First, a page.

women and fi children. Of 8 German cases, (I ended in recovery.
These women were in lal>or respcclively 12 hours, 8, 30, " some hoursi"
anil 16 horn's, ami in 1 case the time was not mentioned, The women
wlio,"e cases were niarkeil "favorable" by rea.son of their ouidilion
before the operation all recovered. A tabidar record of cases is given
bv Dr. Harris.
Laparo-elytrotomy also numbers 12 cases, with 6 recoveries and 7
children saved. Nine of the cases belong to New York city and Brook-
lyn, where 6 women and 5 children were saved. These 6 women were
in labor respectively 11 hours, 4 days, 16 hours, a week, 8 hours, and
22 hours. There were 4 "faforafjli" cases among the 12, all of which
ended in recovery. These two cities have a credit of 11 Caesarean
operations, saving but 2 women and 2 children. In 10, the prcniosis
was " unfavorable." In cases made more serious by delav, laparo-elv.
trotomy promises better than gastro-hysterotomy, and should be pre-
ferred to it. It also promises more favorably for British cases, so far
as we can judge by New York, where the mortality was formerly equal
to that of England. A table of the operation is given.
The Porro-Cssarean operation. Dr. Harris shows, is par excellence
the method for hospitals, where the women should be under anticipative
treatment and operated upon very early in, or just prior to, labor. The
Miiller modification is preferable where the placenta is upon the ante-
rior uterine wall, or the foetus dead and putrid. Dwarf subjects require
that the delivery under the knife should be effected very early, as ex-
haustion occurs after a short effort of nature, and death is apt to result
in such cases. The Porro operation has been the most successftJ in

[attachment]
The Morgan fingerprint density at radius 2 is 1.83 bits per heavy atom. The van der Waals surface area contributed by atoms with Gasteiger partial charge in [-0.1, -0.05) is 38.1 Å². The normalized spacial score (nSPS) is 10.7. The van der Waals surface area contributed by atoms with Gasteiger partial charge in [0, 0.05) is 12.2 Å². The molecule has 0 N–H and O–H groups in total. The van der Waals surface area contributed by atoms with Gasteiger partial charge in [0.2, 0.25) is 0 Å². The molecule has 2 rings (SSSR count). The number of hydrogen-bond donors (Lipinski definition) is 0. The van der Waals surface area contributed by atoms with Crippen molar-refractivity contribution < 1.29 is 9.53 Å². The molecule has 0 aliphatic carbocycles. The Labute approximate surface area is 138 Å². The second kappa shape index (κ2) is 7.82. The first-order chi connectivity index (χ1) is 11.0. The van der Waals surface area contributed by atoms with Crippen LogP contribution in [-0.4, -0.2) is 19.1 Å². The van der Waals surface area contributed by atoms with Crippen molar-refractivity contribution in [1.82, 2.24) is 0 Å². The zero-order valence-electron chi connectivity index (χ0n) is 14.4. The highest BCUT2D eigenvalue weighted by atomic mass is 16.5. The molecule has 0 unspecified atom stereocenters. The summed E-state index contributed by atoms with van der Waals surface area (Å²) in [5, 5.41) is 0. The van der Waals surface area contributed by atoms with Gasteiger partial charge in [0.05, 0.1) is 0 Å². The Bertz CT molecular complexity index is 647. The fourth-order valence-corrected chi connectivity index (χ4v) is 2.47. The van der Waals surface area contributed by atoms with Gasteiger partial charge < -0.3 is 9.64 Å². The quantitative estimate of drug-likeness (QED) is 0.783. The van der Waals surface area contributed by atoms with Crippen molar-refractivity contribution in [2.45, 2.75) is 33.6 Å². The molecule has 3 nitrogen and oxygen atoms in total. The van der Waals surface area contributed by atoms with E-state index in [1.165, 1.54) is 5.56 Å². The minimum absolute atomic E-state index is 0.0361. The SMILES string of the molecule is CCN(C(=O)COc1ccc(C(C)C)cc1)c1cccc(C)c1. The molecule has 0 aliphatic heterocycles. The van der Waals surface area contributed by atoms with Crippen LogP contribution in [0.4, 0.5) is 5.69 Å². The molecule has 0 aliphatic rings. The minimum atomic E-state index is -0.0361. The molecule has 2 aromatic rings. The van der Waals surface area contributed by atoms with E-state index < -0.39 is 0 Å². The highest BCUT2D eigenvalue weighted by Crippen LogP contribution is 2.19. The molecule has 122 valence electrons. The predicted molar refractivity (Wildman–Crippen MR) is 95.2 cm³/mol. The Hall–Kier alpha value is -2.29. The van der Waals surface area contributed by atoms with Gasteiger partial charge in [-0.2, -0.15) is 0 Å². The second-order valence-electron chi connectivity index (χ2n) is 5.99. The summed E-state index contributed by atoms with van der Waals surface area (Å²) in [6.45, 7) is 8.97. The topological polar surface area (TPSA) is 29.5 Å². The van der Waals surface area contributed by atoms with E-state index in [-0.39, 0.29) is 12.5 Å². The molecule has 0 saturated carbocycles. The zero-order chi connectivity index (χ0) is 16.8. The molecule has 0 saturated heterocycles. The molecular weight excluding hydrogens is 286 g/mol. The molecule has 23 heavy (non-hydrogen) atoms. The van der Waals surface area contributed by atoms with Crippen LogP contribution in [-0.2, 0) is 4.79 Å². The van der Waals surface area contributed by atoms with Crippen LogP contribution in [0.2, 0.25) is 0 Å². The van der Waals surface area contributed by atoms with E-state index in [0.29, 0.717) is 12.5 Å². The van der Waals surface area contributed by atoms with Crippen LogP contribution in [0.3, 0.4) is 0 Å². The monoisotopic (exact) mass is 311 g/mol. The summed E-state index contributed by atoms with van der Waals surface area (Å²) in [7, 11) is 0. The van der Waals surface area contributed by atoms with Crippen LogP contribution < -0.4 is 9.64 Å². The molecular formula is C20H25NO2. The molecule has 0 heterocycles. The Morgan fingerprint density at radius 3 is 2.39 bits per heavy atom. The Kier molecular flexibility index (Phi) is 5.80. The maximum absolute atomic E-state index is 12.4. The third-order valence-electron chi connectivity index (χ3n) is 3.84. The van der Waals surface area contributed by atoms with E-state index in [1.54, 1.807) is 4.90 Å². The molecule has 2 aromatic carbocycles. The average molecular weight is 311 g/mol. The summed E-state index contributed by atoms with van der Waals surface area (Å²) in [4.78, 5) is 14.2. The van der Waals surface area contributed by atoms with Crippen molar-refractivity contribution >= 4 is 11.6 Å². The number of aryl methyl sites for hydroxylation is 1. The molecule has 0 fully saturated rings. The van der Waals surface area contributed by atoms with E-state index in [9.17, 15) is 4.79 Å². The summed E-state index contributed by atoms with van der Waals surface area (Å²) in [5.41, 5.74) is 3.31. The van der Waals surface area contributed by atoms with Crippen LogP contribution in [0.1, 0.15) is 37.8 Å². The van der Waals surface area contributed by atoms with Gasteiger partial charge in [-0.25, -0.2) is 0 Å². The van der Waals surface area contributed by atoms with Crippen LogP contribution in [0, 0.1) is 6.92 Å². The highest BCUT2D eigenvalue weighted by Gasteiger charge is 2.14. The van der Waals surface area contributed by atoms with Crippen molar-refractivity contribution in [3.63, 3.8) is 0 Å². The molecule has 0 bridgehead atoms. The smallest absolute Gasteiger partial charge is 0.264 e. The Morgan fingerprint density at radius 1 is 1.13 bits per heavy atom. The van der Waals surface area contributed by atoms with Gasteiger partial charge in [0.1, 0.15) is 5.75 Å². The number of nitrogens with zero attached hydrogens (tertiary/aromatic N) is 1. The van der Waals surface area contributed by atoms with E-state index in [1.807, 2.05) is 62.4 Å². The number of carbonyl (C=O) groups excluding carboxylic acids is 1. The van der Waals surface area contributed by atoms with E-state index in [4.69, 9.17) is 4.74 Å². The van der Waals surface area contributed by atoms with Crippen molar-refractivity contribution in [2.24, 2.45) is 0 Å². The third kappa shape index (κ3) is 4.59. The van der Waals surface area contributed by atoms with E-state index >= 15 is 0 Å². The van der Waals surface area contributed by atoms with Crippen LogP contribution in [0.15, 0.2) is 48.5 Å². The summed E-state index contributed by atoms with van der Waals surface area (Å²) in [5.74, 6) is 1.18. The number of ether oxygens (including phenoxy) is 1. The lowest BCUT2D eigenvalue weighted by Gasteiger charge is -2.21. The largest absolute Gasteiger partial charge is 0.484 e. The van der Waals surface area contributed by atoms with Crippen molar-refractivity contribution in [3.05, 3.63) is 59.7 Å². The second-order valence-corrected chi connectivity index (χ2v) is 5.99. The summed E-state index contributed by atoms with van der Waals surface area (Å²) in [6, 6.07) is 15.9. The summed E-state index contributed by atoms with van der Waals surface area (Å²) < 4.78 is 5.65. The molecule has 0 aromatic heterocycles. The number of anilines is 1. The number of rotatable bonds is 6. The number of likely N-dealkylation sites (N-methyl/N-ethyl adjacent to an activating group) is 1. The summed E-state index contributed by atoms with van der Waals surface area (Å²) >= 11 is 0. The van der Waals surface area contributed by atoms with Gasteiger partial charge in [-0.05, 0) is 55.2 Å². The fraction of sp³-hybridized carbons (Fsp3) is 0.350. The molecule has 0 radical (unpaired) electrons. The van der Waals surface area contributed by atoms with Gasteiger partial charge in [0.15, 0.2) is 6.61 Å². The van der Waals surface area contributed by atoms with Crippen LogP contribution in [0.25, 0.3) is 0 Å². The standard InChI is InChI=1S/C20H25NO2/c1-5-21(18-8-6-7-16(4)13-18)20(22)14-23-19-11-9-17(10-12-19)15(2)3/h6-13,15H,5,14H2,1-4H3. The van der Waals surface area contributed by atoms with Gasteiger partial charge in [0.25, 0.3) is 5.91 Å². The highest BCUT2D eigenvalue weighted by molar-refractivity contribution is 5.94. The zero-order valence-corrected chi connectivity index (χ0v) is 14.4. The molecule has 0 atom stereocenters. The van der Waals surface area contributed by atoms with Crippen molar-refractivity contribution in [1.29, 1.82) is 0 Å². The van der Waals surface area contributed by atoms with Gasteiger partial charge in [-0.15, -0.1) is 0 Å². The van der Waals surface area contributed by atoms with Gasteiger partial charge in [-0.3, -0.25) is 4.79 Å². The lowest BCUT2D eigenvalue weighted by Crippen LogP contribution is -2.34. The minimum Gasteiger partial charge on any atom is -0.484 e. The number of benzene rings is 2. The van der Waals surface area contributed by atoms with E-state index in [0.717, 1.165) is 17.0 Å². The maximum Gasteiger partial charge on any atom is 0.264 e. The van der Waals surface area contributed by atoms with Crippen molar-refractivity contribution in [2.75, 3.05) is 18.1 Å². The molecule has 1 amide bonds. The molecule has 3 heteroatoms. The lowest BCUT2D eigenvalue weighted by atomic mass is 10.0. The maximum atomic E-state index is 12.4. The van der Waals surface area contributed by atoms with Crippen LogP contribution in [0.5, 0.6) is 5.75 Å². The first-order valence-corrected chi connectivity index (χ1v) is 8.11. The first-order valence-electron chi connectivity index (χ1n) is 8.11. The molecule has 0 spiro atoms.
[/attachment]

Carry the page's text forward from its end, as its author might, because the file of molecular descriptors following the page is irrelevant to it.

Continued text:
the cases of dwarfs.
The Cansal Belation of Obstructed Cardiac Circulation to Lymph
Stasis. — In a learned article. Dr. S. C. Busey, of Washington I Ibid.),
points out that retardation, or arrest of the current of the fluid in the
thoracic duct at or near its outlet into the subclavian vein, may produce
dilatation, distension, and rupture of lymphatic vessels, and consequent
effusion of chyle and lymph into the serous cavities. The remoteness
of the effects from the obstacle interrupting the current of the fluid
may depend upon various concomitant conditions, especially upon the
anatomical integrity and the distensibility of the vascular walls. When
the impediment to the flow of chyle and lymph occurs at or near its
outlet, the area of stasis and ectasis will necessarily depend upon the
duration and extent of such obstacle ; and hence, when the area of
ectasia is extensive, the manifest inference is that the cause has been
one of gradual development and protracted duration. The influence of
partial obliteration or stenosis of the thoracic duct at or near its termi-
nation in the causation of dilatation or rupture of some part of the
lymph-vascular system can not be doubted. The evidences of experi-
mentation must be accepted as conclusive. The effects of stenosis
produced by the gradual encroachment from disease of the duct or of
surrounding and contiguous tissues and structures are shown by clinical
and post-mortem citations. In this latter class of cases the ectasia is
gradual in its development and more extensive in its field. In cases
where the lymphangiectasis was consequent upon the Buy Sildalis slowing or inter-
ruption of the venous blood-current in the left subclavian vein, the rela-
tion of cause and effect seems equally well established. Dr. Busey
shows that such diseases of the heart as slow, impede, or stagnate the